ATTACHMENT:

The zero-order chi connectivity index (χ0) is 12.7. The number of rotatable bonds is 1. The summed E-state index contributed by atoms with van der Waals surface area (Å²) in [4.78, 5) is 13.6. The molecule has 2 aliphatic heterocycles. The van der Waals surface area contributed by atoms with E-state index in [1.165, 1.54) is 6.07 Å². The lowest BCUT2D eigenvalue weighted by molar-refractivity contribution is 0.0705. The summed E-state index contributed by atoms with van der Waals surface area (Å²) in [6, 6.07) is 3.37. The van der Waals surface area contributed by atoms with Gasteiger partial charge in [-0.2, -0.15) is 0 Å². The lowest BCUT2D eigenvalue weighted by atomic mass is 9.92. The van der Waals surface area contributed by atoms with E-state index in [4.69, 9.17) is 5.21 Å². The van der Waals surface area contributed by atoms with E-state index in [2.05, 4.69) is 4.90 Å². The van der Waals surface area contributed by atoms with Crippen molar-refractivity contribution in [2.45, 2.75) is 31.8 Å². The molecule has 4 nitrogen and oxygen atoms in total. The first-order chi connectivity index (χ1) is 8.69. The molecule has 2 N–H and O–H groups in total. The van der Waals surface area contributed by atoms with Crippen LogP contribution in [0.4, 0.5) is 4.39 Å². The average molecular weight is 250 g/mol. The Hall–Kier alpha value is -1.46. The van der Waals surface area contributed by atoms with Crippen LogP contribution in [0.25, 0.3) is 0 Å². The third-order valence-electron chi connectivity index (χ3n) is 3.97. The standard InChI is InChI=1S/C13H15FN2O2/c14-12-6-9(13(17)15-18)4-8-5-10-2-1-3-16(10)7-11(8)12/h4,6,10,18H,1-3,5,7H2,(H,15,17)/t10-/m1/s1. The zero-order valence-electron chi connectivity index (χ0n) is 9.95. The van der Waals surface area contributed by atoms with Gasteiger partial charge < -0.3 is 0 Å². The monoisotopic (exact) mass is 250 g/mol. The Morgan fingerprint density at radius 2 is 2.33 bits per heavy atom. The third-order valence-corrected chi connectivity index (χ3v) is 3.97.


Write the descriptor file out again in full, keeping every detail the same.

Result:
The zero-order chi connectivity index (χ0) is 12.7. The number of rotatable bonds is 1. The summed E-state index contributed by atoms with van der Waals surface area (Å²) in [4.78, 5) is 13.6. The molecule has 2 aliphatic heterocycles. The van der Waals surface area contributed by atoms with E-state index in [1.165, 1.54) is 6.07 Å². The lowest BCUT2D eigenvalue weighted by molar-refractivity contribution is 0.0705. The summed E-state index contributed by atoms with van der Waals surface area (Å²) in [6, 6.07) is 3.37. The van der Waals surface area contributed by atoms with Gasteiger partial charge in [-0.2, -0.15) is 0 Å². The lowest BCUT2D eigenvalue weighted by atomic mass is 9.92. The van der Waals surface area contributed by atoms with E-state index in [4.69, 9.17) is 5.21 Å². The van der Waals surface area contributed by atoms with E-state index in [2.05, 4.69) is 4.90 Å². The van der Waals surface area contributed by atoms with Crippen molar-refractivity contribution in [2.45, 2.75) is 31.8 Å². The molecule has 4 nitrogen and oxygen atoms in total. The first-order chi connectivity index (χ1) is 8.69. The molecule has 2 N–H and O–H groups in total. The van der Waals surface area contributed by atoms with Crippen LogP contribution in [0.4, 0.5) is 4.39 Å². The average molecular weight is 250 g/mol. The Hall–Kier alpha value is -1.46. The van der Waals surface area contributed by atoms with Crippen LogP contribution in [0.25, 0.3) is 0 Å². The third-order valence-electron chi connectivity index (χ3n) is 3.97. The standard InChI is InChI=1S/C13H15FN2O2/c14-12-6-9(13(17)15-18)4-8-5-10-2-1-3-16(10)7-11(8)12/h4,6,10,18H,1-3,5,7H2,(H,15,17)/t10-/m1/s1. The zero-order valence-electron chi connectivity index (χ0n) is 9.95. The van der Waals surface area contributed by atoms with Gasteiger partial charge < -0.3 is 0 Å². The monoisotopic (exact) mass is 250 g/mol. The Morgan fingerprint density at radius 2 is 2.33 bits per heavy atom. The third-order valence-corrected chi connectivity index (χ3v) is 3.97.